Pendleton in Anderson County, South Carolina — The American South (South Atlantic)
On April 8, 1790, the Justices of the Peace for Pendleton County purchased this land to establish the courthouse town of Pendleton. Once Cherokee Indian land, the town became the judicial, social and commercial center for what now are Anderson, Oconee and Pickens Counties. Early Scotch-Irish settlers were followed by SC low country aristocratic families who built summer homes nearby.
Erected 1990 by Pendleton Bicentennial Committee and Anderson County Historic Society. (Marker Number 4-22.)
Marker series. This marker is included in the South Carolina, Anderson County Historical Association/Society marker series.
Location. 34° 39.103′ N, 82° 46.999′ W. Marker is in Pendleton, South Carolina, in Anderson County. Marker is on East Queen Street near Exchange Street. Click for map. Marker is located in the northeast corner of Village Green, downtown Pendleton near the intersection of East Queen and Exchange Streets. Marker is in this post office area: Pendleton SC 29670, United States of America.
Other nearby markers. At least 10 other markers are within walking distance of this marker. Hunter's Store (here, next to this marker); Health & Heritage Walking Trail (within shouting distance of this marker); Farmers Hall (about 400 feet away, measured in a direct line); Old Mill Stone (about 400 feet away); African American School Site (about 500 feet away); Printer John Miller (about 600 feet away); "The Hundreds" (approx. 0.2 miles away); Thomas Green Clemson (approx. 0.3 miles away); Clement Hoffman Stevens (approx. 0.4 miles away); a different marker also named Thomas Green Clemson (approx. 0.4 miles away). Click for a list of all markers in Pendleton.
Regarding Pendleton. The town of Pendleton is home to the Clemson Little Theatre, which makes its home in the Pendleton Playhouse. There are several B&Bs in town and the Village Green is lavishly decorated each Christmas in a Victorian theme.
Also see . . .
1. Town of Pendleton Website. Official website of the Town of Pendleton.
2. Pendleton, South Carolina. Pendleton is a town in Anderson County, South Carolina, United States.
3. Pendleton District Historical, Recreation and Tourism Commission. Discover the place where Water Falls and History Calls in the Pendleton District of South Carolina, midway between Atlanta and Charlotte along Interstate 85.
4. Pendleton SC. Pendleton, SC is a small town in Anderson County, SC.
5. Pendleton Historic District. Pendleton, original county seat of Old Pendleton District (now Anderson, Oconee, and Pickens counties) is one of South Carolinaís earliest upcountry towns.
6. Pendleton District, South Carolina. Pendleton District is a former judicial district in South Carolina.
7. Clemson Little Theatre. Offical website of the Clemson Little Theatre, headquartered in the Pendleton Playhouse.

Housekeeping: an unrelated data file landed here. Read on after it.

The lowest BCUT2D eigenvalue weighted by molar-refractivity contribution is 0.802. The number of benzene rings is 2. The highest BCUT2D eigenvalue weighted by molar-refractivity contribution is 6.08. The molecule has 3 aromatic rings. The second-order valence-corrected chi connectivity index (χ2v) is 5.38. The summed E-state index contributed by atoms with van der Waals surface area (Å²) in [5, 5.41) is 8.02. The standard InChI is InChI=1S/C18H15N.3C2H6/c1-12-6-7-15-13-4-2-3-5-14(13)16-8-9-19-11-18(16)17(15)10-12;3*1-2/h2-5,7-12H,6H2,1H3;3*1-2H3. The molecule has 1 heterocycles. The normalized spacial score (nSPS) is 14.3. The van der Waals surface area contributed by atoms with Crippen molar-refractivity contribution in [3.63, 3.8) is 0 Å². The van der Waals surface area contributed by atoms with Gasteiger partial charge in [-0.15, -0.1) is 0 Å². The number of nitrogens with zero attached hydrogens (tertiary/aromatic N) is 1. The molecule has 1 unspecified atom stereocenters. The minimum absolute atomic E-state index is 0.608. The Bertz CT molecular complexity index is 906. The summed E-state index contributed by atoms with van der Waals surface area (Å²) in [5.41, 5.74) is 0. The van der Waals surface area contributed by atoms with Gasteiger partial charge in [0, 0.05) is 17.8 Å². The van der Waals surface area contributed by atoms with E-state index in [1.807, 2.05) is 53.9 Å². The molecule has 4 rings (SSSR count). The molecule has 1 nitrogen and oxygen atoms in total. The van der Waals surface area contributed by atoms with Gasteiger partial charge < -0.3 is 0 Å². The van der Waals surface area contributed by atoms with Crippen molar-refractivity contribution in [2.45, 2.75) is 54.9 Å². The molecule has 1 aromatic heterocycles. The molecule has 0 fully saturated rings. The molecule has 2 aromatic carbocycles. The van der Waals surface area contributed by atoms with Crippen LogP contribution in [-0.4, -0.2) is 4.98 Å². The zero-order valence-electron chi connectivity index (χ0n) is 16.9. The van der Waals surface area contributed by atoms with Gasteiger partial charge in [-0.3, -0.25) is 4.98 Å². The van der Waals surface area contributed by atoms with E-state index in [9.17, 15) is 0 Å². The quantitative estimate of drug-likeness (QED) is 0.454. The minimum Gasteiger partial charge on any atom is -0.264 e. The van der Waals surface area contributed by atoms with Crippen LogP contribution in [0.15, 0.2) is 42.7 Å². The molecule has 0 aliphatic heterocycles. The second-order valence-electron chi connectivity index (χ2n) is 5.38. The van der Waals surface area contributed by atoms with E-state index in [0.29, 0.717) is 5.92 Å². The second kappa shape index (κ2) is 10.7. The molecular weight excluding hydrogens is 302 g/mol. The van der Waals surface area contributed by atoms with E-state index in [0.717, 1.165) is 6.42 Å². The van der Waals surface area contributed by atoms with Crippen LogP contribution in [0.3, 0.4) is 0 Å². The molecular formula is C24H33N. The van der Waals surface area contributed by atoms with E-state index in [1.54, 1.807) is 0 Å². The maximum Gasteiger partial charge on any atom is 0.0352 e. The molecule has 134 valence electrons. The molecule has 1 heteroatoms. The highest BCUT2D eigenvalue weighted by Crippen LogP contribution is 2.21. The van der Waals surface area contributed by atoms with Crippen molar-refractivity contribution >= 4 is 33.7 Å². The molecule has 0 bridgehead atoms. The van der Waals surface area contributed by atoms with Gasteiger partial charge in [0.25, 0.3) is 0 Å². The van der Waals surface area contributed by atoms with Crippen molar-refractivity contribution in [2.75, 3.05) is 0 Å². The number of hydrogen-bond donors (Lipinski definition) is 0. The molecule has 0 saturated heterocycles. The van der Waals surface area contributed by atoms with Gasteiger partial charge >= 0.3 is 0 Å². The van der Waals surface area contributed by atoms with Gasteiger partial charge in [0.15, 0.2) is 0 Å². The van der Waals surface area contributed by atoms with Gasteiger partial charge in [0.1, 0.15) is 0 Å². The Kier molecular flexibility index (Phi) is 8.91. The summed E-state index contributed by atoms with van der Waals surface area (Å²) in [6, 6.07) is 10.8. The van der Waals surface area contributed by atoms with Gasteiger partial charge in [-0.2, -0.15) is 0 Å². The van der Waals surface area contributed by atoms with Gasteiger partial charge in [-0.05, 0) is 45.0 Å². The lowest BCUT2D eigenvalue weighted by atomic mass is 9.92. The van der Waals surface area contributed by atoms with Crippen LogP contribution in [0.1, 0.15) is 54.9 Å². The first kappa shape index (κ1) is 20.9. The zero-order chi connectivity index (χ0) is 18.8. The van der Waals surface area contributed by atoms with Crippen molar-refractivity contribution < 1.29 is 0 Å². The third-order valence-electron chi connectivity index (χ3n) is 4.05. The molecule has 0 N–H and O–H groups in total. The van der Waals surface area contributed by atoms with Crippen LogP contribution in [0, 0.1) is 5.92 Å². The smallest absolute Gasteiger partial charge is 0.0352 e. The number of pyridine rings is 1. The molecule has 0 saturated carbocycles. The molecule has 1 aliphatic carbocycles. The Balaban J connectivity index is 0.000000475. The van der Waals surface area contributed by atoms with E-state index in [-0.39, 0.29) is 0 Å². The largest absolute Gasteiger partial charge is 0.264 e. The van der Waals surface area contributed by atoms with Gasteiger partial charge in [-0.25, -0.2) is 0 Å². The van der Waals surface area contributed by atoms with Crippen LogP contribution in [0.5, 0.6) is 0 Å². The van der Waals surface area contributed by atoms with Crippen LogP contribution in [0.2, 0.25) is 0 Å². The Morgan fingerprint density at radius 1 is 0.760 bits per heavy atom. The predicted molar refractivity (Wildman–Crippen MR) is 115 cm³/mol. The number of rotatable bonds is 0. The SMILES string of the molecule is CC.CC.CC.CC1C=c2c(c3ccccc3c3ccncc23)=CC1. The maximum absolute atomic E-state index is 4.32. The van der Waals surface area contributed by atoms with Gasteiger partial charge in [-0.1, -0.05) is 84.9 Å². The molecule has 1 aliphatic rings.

8. Old Stone Church / Old Stone Church Graveyard Marker. Historical marker in Pendleton dedicated to the Old Stone Church and Cemetery.
9. Woodburn Historical Marker. Historical Marker in Pendleton dedicated to Woodburn Historic Home.
10. Ashtabula Marker. Historical marker in Pendleton dedicated to Ashtabula Plantation.
1. Old Pendleton
From a diary of an Abbeville traveler, 1840:
"We passed today through old antiquated Pendleton -- it is a rich looking village, but bears the marks of age...Old Pendleton is no doubt a charming residence -- so elevated in prospects, so pure in air; and so rich in its 'green old age' -- these are perhaps the attractions which have clustered so many pretty villas around it, like butterflies around a bed of tulips. Some of them are magnificent and exhibit some 'trait of travel' in the disposition of their gardens and grounds. They are chiefly summer residences of low country people..." (Source: Sketches of Anderson County by The Anderson Tricentennial Committee, 1969)
2. Pendleton Historic District
Pendleton, original county seat of the Old Pendleton District (now Anderson, Oconee, and Pickens counties) is one of South Carolinaís earliest Up County towns, and is located in the historically important northwestern area of the state. Fertile, slightly rolling land; man-made Hartwell Reservoir now makes up the western boundary of a historic district which is both urban and rural.
The town was laid out in 1790 and is basically unchanged. Village green remains the focal point. Dogwoods line many streets. Massive cedars and oaks are dominant throughout the area. More than 50 buildings of 18th and 19th century significance remain, the majority within the town limits. The district includes more than a dozen historic sites and numerous museum items.
Architecture reflects (1) the earliest settlements by families from Pennsylvania, Maryland, Virginia, North Carolina, and (2) later influx of Charleston families who built summer homes on a major scale.
First type: 2 rooms downstairs, center hall with stair to second floor and back “L” with 2 rooms upstairs. A variation had 4 rooms downstairs, 2 upstairs. Another style, circa 1830-1840, was one-story, sometimes
“Charleston type” houses, placed on hills to take advantage of open space and summer breezes, had large porches on 2 or 3 sides, some 2-storied. Usually a cube design, size varied from 2 to 4 rooms on each floor, center halls connected by double stairway to midway landing, landing usually had window. Typical roof was low-pitched, some with captainís walks, for viewing mountains rather than sea. Large rooms, very high ceilings, central hallways designed for maximum ventilation and light.